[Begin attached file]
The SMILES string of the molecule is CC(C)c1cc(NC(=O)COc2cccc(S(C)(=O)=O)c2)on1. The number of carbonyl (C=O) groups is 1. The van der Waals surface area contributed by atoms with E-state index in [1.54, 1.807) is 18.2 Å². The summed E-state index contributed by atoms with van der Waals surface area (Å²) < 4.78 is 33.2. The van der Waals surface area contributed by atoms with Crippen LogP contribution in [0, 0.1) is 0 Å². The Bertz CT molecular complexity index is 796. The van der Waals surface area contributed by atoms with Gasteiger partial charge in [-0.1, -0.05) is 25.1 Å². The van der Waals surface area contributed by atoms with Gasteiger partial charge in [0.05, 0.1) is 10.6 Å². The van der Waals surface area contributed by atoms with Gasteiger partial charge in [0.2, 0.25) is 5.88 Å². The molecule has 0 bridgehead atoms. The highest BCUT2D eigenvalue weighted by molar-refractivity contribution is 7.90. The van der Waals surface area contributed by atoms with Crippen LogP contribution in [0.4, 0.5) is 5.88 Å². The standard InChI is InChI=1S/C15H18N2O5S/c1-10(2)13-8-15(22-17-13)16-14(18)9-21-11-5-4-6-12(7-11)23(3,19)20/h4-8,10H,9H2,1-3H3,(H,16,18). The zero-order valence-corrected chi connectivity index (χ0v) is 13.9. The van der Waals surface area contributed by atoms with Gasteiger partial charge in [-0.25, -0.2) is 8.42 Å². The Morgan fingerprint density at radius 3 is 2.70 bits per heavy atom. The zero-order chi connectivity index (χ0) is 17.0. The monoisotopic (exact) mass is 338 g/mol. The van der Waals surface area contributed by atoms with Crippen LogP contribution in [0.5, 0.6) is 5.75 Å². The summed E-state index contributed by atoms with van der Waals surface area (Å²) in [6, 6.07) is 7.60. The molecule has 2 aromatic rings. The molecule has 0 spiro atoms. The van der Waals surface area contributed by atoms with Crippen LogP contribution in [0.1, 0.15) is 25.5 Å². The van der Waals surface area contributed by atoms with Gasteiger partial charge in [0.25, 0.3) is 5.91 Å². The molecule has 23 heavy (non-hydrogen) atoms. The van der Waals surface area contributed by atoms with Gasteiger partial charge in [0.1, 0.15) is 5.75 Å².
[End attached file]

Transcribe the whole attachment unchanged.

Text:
The SMILES string of the molecule is CC(C)c1cc(NC(=O)COc2cccc(S(C)(=O)=O)c2)on1. The number of carbonyl (C=O) groups is 1. The van der Waals surface area contributed by atoms with E-state index in [1.54, 1.807) is 18.2 Å². The summed E-state index contributed by atoms with van der Waals surface area (Å²) < 4.78 is 33.2. The van der Waals surface area contributed by atoms with Crippen LogP contribution in [0, 0.1) is 0 Å². The Bertz CT molecular complexity index is 796. The van der Waals surface area contributed by atoms with Gasteiger partial charge in [-0.1, -0.05) is 25.1 Å². The van der Waals surface area contributed by atoms with Gasteiger partial charge in [0.05, 0.1) is 10.6 Å². The van der Waals surface area contributed by atoms with Gasteiger partial charge in [0.2, 0.25) is 5.88 Å². The molecule has 0 bridgehead atoms. The highest BCUT2D eigenvalue weighted by molar-refractivity contribution is 7.90. The van der Waals surface area contributed by atoms with Crippen LogP contribution in [0.4, 0.5) is 5.88 Å². The standard InChI is InChI=1S/C15H18N2O5S/c1-10(2)13-8-15(22-17-13)16-14(18)9-21-11-5-4-6-12(7-11)23(3,19)20/h4-8,10H,9H2,1-3H3,(H,16,18). The zero-order valence-corrected chi connectivity index (χ0v) is 13.9. The van der Waals surface area contributed by atoms with Gasteiger partial charge in [-0.25, -0.2) is 8.42 Å². The Morgan fingerprint density at radius 3 is 2.70 bits per heavy atom. The zero-order chi connectivity index (χ0) is 17.0. The monoisotopic (exact) mass is 338 g/mol. The van der Waals surface area contributed by atoms with Crippen LogP contribution in [0.5, 0.6) is 5.75 Å². The summed E-state index contributed by atoms with van der Waals surface area (Å²) in [6, 6.07) is 7.60. The molecule has 2 aromatic rings. The molecule has 0 spiro atoms. The van der Waals surface area contributed by atoms with Crippen LogP contribution in [0.1, 0.15) is 25.5 Å². The van der Waals surface area contributed by atoms with Gasteiger partial charge in [0.25, 0.3) is 5.91 Å². The molecule has 23 heavy (non-hydrogen) atoms. The van der Waals surface area contributed by atoms with Gasteiger partial charge in [0.1, 0.15) is 5.75 Å².